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United States and the Cold War   Tags: cold_war  

Last Updated: Sep 26, 2013 URL: Print Guide RSS UpdatesEmail Alerts

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Envisioning the Bomb at Home

radioactive FALLOUT can reach your FARM

Explore the Atomic Age and the Cold War at CONELRAD, a website devoted to presenting artifacts of American popular culture.  Why call it CONELRAD?  From their website: 

CONELRAD was the first national Emergency Broadcasting System outlet that was started under President Harry Truman during the early Cold War. CONELRAD was an acronym for CONtrol of Electronic RADiation. The theory behind the original CONELRAD was that if radio stations shifted their broadcast signals between 640 and 1240 it would be more difficult for Soviet bombers to target America's cities. This service was replaced by the less preposterous Emergency Broadcast System (EBS) in 1963. Of course, today we have the Emergency Alert System which emits that odd tone that sounds like a broken fax machine.  [Click here for more information.]



Welcome to the Cold War at UNO

Welcome to this research guide devoted to the United States and the Cold War.  We (Dr. Danielle Battisti, UNO Department of History and Prof. James Shaw, UNO Criss Library) designed it to support students in Dr. Battisti’s graduate seminar in Spring 2013.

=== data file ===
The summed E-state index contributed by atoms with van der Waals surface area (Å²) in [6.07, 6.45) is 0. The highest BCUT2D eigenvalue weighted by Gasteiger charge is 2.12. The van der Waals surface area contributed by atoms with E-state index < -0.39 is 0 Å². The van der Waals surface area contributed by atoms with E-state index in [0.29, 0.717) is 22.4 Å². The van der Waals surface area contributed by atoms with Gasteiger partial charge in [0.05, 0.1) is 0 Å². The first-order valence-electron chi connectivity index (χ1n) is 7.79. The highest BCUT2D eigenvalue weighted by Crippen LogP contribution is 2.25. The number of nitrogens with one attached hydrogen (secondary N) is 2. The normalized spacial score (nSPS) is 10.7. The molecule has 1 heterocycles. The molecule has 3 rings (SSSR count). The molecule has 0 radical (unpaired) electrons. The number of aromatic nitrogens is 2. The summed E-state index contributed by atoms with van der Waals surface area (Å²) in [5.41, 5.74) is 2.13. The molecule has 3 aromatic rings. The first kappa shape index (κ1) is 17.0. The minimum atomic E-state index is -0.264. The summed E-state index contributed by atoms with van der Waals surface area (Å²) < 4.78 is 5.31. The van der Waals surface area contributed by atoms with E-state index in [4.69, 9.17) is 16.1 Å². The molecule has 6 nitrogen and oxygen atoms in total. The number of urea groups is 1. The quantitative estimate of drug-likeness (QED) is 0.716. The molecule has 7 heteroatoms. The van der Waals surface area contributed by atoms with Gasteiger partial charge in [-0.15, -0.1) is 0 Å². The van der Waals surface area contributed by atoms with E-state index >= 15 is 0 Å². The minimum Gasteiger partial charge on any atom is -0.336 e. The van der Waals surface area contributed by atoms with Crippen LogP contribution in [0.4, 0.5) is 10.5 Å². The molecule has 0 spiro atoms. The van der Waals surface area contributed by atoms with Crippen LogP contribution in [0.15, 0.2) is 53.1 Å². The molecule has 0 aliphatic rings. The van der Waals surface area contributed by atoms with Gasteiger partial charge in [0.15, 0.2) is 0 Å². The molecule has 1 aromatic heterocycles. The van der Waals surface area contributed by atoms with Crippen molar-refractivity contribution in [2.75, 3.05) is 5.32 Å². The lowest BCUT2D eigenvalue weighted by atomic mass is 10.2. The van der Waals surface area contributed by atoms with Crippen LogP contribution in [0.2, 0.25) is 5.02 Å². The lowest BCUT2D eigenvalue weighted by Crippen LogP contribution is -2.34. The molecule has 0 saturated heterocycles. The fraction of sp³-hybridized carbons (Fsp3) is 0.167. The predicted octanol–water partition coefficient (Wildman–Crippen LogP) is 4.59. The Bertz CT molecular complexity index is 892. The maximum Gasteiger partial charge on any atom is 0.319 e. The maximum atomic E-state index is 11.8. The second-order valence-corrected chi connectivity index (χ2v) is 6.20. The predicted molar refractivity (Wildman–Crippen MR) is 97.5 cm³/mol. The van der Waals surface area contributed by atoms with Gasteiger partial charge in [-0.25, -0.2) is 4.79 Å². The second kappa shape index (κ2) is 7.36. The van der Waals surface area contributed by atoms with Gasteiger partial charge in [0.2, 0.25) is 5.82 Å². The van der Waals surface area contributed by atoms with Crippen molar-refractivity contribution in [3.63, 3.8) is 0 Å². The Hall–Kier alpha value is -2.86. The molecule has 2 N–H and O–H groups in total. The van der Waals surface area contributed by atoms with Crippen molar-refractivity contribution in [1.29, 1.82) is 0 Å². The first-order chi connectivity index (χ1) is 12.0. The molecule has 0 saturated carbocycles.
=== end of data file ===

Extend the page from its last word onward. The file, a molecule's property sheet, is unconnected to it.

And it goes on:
The Government Documents page provides links to records in the Criss Library catalog that describe U.S. documents pertinent to the Cold War; for example, hearings of the Senate Committee on Foreign Relations and the House Committee on Un-American Activities.  The Government Documents page also links to catalog records describing declassified documents, chiefly gleaned from the Central Intelligence Agency, which were released in microfilm collections.

The Library Databases page provides links to Criss Library databases that index articles published in hundreds of journals, magazines, and newspapers.  In many cases the articles will be available online, but access to some articles will require visiting the library to find them in the Periodicals, Microfilm, or Microfiche collections.

The Internet Resources page provides links to several websites that provide access to primary sources.  It also links to gateways which serve as directories to higher quality resources.  We discovered that these sites churn a lot, with links breaking due to lack of maintenance and even entire sites vanishing.  Even so, the sites described here should prove helpful for many topics.

The several Readings pages contain the text of a bibliography compiled by Dr. Walter LaFeber, a prominent historian of U.S. foreign policy.  The titles of books available at Criss Library are linked to the library catalog so you can quickly find location and call number information.  The titles of several journal articles are linked so that you can jump to a library database to retrieve a PDF copy.  About 45 of the books (among over 800 noted) are not available.  We will look into acquiring copies for the library, but you may submit Interlibrary Loan requests to borrow any book we do not have.

If you would like a very quick overview of the range of resources available in Criss Library, click these links to subject searches in the library catalog:

Cold War

World Politics, 1945-1989


The Cold War World


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